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Bebop Spoken There

More from Jazz Monthly:

Jack Cooke: "...neither Giuffre nor Jim Hall are even adequate jazz musicians, they are technically limited, and more importantly, seem unable to improvise logically" - (Review of a JATP concert. Jazz Monthly May 1960)

Michael James: "...if Ellis [Herb] has merits they are definitely not these [fantastic fire and drive]". - (Review of Herb Ellis Meets Jimmy Giuffre (LP). Jazz Monthly May 1960).

Archives

Today Monday October 16

Afternoon.
Jazz in the Afternoon - Crescent Club, 1 Hudleston, Cullercoats NE30 3OS. 1pm. Free.
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Classic Swing - Marquis of Granby, Streetgate, Sunniside NE16 5ES. 0191 4880954. 1pm. Free. Bob Wade (trumpet); Olive Rudd (vocal) and other familiar faces.
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Evening.

Glowrogues - Ernest, 1 Boyd Street, Newcastle NE2 1AP. Tel: 0191 260 5216. 8:00pm. £5.00. Jazz, funk, hip-hop seven-piece band featuring musicians from Birmingham & Manchester including members of Beats & Pieces Big Band. Sam Healey (alto), Aaron Diaz (trumpet & electronics), Richard Foote (trombone), Ben Watte (keyboards), Dan Brew (guitar), Jamie Brewster (bass) & Jim Molyneux (drums).

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To the best of our knowledge, details of the above events are correct but may be subject to alteration.

Friday, January 22, 2016

Rudimentary, Ms Evans

(Review by Russell).
Gateshead Jazz Appreciation Society’s most recent meeting at Gateshead Central Library heard Jenny Evans explain the rudiments of Western musical composition with reference to jazz and other genres. Newcastle College lecturer Evans made the argument that Elvis, Mozart and jazz artists were, essentially, using the same building blocks to compose, and with specific reference to jazz, improvise.  Three chords and the pentatonic scale were an essential prerequisite to understanding, and creating, a musical masterpiece.
Jenny Evans’ entertaining talk, illustrated at the keyboard, required the dreaded ‘audience participation’ element that makes some look for the exit! Excuse me, I’ve left the gas on.. The task at hand was to write down a series of chords, hand it to teacher, and hear the left hand scale work with a right hand pentatonic melody. Evans caught sight – Excuse me, I forgot it’s – and seized upon, your correspondent’s scribbling – the cat’s funeral…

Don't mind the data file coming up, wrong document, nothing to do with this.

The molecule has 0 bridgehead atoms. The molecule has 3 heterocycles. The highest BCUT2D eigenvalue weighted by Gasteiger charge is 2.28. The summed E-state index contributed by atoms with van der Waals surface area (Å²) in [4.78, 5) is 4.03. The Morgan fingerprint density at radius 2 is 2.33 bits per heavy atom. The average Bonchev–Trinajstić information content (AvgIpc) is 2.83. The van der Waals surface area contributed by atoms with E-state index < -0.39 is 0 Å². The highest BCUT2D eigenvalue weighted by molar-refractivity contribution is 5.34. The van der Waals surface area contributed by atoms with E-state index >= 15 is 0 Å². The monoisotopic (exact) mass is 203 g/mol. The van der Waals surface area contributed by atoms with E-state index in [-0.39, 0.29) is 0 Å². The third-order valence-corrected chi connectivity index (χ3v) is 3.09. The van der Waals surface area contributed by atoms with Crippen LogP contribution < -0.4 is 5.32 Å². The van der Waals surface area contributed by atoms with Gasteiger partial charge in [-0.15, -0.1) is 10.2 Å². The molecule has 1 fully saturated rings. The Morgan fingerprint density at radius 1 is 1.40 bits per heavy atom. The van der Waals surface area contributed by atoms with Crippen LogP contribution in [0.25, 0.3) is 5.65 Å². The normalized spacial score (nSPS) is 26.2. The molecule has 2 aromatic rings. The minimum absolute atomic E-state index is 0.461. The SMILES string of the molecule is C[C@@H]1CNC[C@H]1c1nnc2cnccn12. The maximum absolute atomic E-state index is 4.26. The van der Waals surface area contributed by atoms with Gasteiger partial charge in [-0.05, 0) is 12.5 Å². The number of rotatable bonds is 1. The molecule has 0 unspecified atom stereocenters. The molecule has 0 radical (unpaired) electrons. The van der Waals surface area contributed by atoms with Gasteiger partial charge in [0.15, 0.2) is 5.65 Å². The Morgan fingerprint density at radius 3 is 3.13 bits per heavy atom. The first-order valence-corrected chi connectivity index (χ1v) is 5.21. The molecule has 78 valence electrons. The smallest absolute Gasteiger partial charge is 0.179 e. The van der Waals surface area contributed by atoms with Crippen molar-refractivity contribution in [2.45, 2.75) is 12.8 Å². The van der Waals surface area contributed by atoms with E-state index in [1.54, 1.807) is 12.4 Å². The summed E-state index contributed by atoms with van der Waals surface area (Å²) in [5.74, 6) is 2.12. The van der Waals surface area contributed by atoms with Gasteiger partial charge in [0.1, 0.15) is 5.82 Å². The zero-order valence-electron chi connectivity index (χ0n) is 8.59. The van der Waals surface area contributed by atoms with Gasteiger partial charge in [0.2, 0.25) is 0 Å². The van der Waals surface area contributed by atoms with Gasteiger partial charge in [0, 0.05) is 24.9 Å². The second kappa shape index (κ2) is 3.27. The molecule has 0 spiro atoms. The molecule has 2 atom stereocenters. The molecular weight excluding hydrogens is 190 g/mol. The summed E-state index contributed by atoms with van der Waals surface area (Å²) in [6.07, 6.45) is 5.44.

Well, Ms Evans is a talented sort. Looking at the (hopefully) illegible scrawl she played it as the composer intended! The piece opened:     

C E G A D
A G C E D
D C E G A
G D E C A

The result was a ragime (ish) masterwork! The Society’s regulars thanked Ms Evans for a most entertaining presentation. Your correspondent dashed off to a gig (a corker of a gig; Don Forbes and the boys at the Jazz Co-op playing ‘Modern’ jazz as it should be played), then back to the garret  to work late into the night on that next masterpiece.   
Russell.              

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Bebop Spoken Here -- Here, being the north-east of England -- centred in the blues heartland of Newcastle and reaching down to the Tees Delta and looking upwards to the Land of the Kilt.
Not a very original title, I know; not even an accurate one as my taste, whilst centred around the music of Bird and Diz, extends in many directions and I listen to everything from King Oliver to Chick Corea and beyond. Not forgetting the Great American Songbook the contents of which has provided the inspiration for much great jazz and quality popular singing for round about a century.
The idea of this blog is for you to share your thoughts and pass on your comments on discs, gigs, jazz - music in general. If you've been to a gig/concert or heard a CD that knocked you sideways please share your views with us. Tell us about your favourites, your memories, your dislikes.
Lance (Who wishes it to be known that he is not responsible for postings other than his own and that he's not always responsible for them.)
Contact: lanceliddle@gmail.com I look forward to hearing from you.

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